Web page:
Things certainly seem to be looking up for the Edmonton Oilers. After naming Bob Nicholson as their CEO, hiring Peter Chiarelli as GM and Todd McLellan as head coach plus winning the 2015 Draft lottery, there’s a sense this long-moribund team has finally turned the corner. While seemingly “winning” the off-season, the Oilers need to turn that into on-ice success.
Despite their plethora of promising youth, soon to be augmented by wunderkind Connor McDavid, significant roster issues remain to be addressed. The Edmonton Journal’s Jim Matheson reports bolstering their porous defense is their main priority. Read more
Anybody outside the citizens and players who reside in Orange County probably would have been happy to see last night’s game end a little earlier, but Andrew Shaw’s disallowed goal in double overtime was called off for the right reason. If you haven’t seen it yet, you should:
One of the great things about the Stanley Cup playoffs is that when it comes to overtime — and especially double-, triple- or even quadruple-overtime — it’s rarely the player you would expect to get the game-winner that eventually ends the game. Case in point: Chicago’s Marcus Kruger can now add triple-overtime hero to his resume.
In the role Kruger plays on the Blackhawks, he’s not exactly what one would call a sniper or a star. He’s a bottom-six center — one of the best in the league, at that — with some nice offensive tools that doesn’t find the back of the net very often. Granted, he’s usually playing out of his own zone which makes it tougher to score, but that he scored seven goals in 81 games doesn’t put visions of him scoring an overtime-winner into one’s head.
That’s why it was surprising when, of all people, Kruger found himself alone at the side of the Anaheim Ducks goal in triple overtime and evened the Western Conference final at one game apiece:
The Chicago Blackhawks played nearly two full games of hockey Tuesday, and by the time Game(s) 2 ended – four hours and 53 minutes after it began in Anaheim – they dodged a number of bullets and beat the Ducks to pull even in their Western Conference Final series.
The Hawks were outplayed by the Ducks for long stretches at Honda Center and Anaheim was the better possession team on the night. Chicago did storm out of the gate with a 2-0 lead on goals from Andrew Shaw and Marian Hossa, but Anaheim cut Chicago’s lead in half before the first intermission and dominated the visiting team in the second period, outshooting the Hawks 19-7 and tying the game on Corey Perry’s eighth of the playoffs.
From then on, it was a goaltending duel for the ages, with both Corey Crawford and Frederik Andersen coming up with a number of huge saves to keep their team alive. The game nearly ended in the second overtime period when Andrew Shaw head-butted – that’s correct, head-butted – the puck past Andersen: Read more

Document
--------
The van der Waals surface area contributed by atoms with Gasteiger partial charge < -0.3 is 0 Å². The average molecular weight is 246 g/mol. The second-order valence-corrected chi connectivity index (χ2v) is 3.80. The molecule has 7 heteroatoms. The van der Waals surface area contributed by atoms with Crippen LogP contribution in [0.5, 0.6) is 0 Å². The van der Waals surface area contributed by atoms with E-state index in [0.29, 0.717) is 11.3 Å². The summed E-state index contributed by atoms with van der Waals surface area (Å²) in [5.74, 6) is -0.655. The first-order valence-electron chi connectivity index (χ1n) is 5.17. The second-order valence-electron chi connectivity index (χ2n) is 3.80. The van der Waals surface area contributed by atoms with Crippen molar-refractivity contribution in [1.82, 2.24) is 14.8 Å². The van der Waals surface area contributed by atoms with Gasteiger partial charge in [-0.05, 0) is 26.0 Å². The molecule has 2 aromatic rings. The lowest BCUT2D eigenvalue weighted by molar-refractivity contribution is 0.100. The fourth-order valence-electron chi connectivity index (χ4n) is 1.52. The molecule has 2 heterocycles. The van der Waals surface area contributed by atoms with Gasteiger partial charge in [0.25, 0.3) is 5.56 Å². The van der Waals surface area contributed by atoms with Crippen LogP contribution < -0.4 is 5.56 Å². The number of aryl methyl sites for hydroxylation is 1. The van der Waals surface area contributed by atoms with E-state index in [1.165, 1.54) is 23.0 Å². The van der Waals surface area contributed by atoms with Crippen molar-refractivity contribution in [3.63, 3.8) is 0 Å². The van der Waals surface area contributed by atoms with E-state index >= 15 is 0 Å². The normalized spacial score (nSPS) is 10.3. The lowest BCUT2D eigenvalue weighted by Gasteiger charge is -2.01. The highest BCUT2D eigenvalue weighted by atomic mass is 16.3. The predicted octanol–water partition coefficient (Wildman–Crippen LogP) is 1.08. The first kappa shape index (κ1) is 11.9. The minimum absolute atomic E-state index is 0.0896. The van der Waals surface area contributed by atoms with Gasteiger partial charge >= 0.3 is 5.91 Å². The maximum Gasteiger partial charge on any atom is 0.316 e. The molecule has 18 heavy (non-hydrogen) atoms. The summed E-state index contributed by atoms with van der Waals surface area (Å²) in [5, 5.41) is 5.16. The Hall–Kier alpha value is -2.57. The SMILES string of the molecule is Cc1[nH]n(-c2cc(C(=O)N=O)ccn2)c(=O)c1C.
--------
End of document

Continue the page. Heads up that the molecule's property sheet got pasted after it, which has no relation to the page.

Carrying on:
Blackhawks center Andrew Shaw had scored just one time in 11 playoff games this year before Tuesday’s action, but he came through early in Game 2 of Chicago’s Western Conference Final series against Anaheim with a slick deflection on a Duncan Keith shot that gave the Hawks a 1-0 lead.
Shaw, who had 15 goals and 26 points in 79 regular-season games for Chicago this season, positioned himself in front of Ducks goalie Frederik Andersen and redirected a blast by Keith to give the Blackhawks a power-play goal just 2:14 into the first period: Read more
Standout Czech defenseman Jakub Nakladal could be heading to North America next season and if he does, it appears he could be landing with the Hurricanes, Flames or Blackhawks.
According to Sportsnet’s Elliotte Friedman, Nakladal is working on finalizing an NHL deal and Carolina, Calgary and Chicago are the three teams left in the running. While there haven’t been many reports on what exactly the 27-year-old blueliner is looking for in a destination, he certainly has his pick of destinations following a stellar campaign with TPS Turku of Finland’s SM-Liiga. Read more
When the Chicago Blackhawks take the ice for Game 2 of the Western Conference final, there could be a new face in the lineup.
After questions about the strength of Chicago’s defensive depth following Game 1′s 4-1 loss to the Anaheim Ducks, defenseman Kyle Cumiskey was practising alongside Johnny Oduya during Monday’s skate. If Cumiskey enters the lineup, though, it likely means that David Rundblad will be watching from the sidelines. Read more
When Michal Rozsival went down with an ankle injury that ended his season in the second round of the post-season, there weren’t many solid options for Chicago Blackhawks coach Joel Quenneville to turn to. Now he has one less, as it appears AHL blueliner and one of the Blackhawks top prospects, Stephen Johns, will be sidelined with a broken forearm.
According to WREX reporter Dan Cohen — and confirmed by Johns himself — the 23-year-old defenseman suffered the broken arm in the Game 5 defeat the Rockford IceHogs suffered at the hands of the Grand Rapids Griffins. The loss ended Rockford’s season and it appears the break has done the same for Johns. The timetable for his recovery is reportedly 4-to-6 weeks.